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The Last of Us Part II Review

The Last of Us Part II

Developer: Naughty Dog
Publisher: Sony
Platform: PlayStation 4
Release Date: Available Now
Price: $59.99 USD – Available Here $99.95 AUD – Available Here


There comes a certain type of pressure when a developer manages to release such an outstanding game, especially one that was such a shift from what they were previously known for, and nowhere has that been truer than with Naughty Dog. Through the years the company was best known for its colorful and cartoonish characters to then shift into a more action packed crowd with Nathan Drake only for its final shift taking it to where nobody would have guessed, The Last of Us. So now seven years after the release of the first game and plenty of events leading up to release, now that The Last of Us Part II has been released, is it everything fans may have hoped for?


Now it is worth noting that outside of a very brief recap about the very end of the first game, The Last of Us Part II does not give newcomers any introduction to the storyline or even a brief overview of the world and what has happened to it. So those who want to try and get the most out of what is presented in the game will want to have played through the first release, be it the original version or the remaster, prior to playing this game.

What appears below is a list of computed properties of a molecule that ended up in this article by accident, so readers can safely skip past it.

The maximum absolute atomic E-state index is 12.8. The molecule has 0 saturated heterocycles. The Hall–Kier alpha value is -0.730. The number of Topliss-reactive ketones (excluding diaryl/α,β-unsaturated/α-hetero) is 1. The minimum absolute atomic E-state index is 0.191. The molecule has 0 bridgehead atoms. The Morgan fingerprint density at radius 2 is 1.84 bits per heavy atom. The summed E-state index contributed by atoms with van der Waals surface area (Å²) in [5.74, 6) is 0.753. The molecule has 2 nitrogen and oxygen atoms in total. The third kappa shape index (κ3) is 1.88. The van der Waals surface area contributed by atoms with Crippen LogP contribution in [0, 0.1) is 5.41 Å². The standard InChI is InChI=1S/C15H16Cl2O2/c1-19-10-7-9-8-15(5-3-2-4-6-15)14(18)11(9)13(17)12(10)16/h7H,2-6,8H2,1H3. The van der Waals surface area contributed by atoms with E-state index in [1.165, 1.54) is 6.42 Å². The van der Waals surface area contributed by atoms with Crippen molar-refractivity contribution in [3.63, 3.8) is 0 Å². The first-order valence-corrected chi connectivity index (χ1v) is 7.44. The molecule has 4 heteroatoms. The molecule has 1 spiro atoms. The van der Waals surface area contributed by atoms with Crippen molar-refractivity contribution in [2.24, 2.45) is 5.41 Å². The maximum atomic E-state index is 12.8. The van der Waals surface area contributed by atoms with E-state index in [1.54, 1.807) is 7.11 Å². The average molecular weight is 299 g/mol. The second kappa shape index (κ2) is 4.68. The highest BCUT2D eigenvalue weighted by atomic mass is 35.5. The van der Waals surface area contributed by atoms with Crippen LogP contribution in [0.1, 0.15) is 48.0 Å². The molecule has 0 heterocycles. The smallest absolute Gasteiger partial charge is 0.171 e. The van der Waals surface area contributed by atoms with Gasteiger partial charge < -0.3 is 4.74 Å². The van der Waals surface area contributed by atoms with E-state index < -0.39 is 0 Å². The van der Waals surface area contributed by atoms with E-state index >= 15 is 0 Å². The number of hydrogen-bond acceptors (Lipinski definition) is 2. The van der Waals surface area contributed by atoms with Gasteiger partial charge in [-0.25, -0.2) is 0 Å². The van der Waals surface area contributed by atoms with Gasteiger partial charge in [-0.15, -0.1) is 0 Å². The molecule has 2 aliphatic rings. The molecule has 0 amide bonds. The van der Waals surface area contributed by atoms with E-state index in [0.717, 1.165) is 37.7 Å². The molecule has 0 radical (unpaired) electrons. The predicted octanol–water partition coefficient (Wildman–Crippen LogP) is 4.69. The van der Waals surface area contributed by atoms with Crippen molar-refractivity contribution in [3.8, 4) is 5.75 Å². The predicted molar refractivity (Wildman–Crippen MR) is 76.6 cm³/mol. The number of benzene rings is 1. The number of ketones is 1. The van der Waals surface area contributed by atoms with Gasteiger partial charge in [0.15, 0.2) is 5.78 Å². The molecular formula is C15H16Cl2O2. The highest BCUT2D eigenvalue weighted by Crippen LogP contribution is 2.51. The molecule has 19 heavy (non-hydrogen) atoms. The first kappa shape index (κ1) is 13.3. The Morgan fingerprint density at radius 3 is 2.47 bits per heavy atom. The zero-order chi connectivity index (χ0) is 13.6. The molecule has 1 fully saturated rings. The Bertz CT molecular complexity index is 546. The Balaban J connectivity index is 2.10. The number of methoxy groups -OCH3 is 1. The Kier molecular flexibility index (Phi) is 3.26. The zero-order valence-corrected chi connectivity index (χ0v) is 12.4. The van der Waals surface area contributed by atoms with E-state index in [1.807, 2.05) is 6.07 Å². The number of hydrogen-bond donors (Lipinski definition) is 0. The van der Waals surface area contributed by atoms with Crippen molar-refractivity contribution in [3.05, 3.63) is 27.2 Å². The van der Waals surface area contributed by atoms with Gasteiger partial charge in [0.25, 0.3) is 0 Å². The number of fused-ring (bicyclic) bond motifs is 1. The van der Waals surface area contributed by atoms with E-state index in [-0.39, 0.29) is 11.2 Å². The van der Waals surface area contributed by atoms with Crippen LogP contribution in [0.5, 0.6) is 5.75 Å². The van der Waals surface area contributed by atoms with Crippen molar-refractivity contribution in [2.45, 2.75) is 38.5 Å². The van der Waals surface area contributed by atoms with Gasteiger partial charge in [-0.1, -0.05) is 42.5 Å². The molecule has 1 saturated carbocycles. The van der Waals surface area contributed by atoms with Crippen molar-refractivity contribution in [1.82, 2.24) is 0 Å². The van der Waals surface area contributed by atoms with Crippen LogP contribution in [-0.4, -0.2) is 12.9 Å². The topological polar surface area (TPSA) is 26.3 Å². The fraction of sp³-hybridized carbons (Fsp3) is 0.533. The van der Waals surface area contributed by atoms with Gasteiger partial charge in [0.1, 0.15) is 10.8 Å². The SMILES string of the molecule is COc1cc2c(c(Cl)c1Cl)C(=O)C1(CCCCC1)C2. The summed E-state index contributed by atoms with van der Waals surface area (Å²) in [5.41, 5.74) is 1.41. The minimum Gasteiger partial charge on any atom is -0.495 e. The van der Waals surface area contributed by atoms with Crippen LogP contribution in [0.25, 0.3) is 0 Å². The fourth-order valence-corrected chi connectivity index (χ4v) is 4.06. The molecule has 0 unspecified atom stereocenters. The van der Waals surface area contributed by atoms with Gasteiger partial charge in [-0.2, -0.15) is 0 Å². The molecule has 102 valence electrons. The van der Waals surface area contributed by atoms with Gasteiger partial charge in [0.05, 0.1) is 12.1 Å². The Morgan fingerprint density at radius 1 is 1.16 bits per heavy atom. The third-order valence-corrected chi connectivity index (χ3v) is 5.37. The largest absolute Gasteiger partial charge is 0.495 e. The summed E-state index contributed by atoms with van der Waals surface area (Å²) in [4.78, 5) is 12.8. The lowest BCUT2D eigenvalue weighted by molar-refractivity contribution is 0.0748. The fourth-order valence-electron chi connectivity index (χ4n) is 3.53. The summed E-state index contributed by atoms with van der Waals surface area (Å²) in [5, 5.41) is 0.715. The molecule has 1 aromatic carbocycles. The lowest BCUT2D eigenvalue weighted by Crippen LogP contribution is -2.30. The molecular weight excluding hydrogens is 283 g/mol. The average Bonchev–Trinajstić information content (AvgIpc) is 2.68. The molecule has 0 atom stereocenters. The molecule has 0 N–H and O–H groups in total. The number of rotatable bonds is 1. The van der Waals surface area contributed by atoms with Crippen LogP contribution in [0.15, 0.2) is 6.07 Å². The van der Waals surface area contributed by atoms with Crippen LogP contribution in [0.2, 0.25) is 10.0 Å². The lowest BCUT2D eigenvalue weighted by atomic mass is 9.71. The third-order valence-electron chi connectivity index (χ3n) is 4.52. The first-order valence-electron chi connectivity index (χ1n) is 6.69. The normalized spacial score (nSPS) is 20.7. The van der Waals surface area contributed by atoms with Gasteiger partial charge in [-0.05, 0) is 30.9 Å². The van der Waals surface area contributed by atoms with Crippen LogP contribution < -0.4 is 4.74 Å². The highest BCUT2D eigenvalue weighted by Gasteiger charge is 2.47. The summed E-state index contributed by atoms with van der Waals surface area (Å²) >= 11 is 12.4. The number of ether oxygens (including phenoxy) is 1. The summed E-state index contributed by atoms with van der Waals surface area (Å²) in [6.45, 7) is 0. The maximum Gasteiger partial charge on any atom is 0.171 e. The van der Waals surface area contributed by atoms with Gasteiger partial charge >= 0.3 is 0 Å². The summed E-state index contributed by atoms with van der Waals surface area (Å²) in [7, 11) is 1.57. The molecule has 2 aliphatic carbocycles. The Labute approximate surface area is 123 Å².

Set five years after the events of the first game, players will find themselves as Ellie as she is living a fairly comfortable life in the post-apocalypse as the settlement she and Joel joined has only grown more established through the years. When this mostly peaceful life comes crashing to a halt however Ellie is quick to venture out into the world of danger once again and seek vengeance on those who have wronged her, even if it means traveling across the entire country, facing down numerous different kinds of infected, and two warring factions of survivors to do it.

There is something to be said about trying something different and that is certainly what The Last of Us Part II tries to do with its storyline and the way it presents itself. This is a tail of revenge and how violence can only be met with more violence and how this can tear apart a world barely clinging to life as it is, but unfortunately through numerous story beats the game’s core message manages to be left behind and this issue is often made worse due to poorly written characters that completely fall apart upon a close inspection and even worse pacing.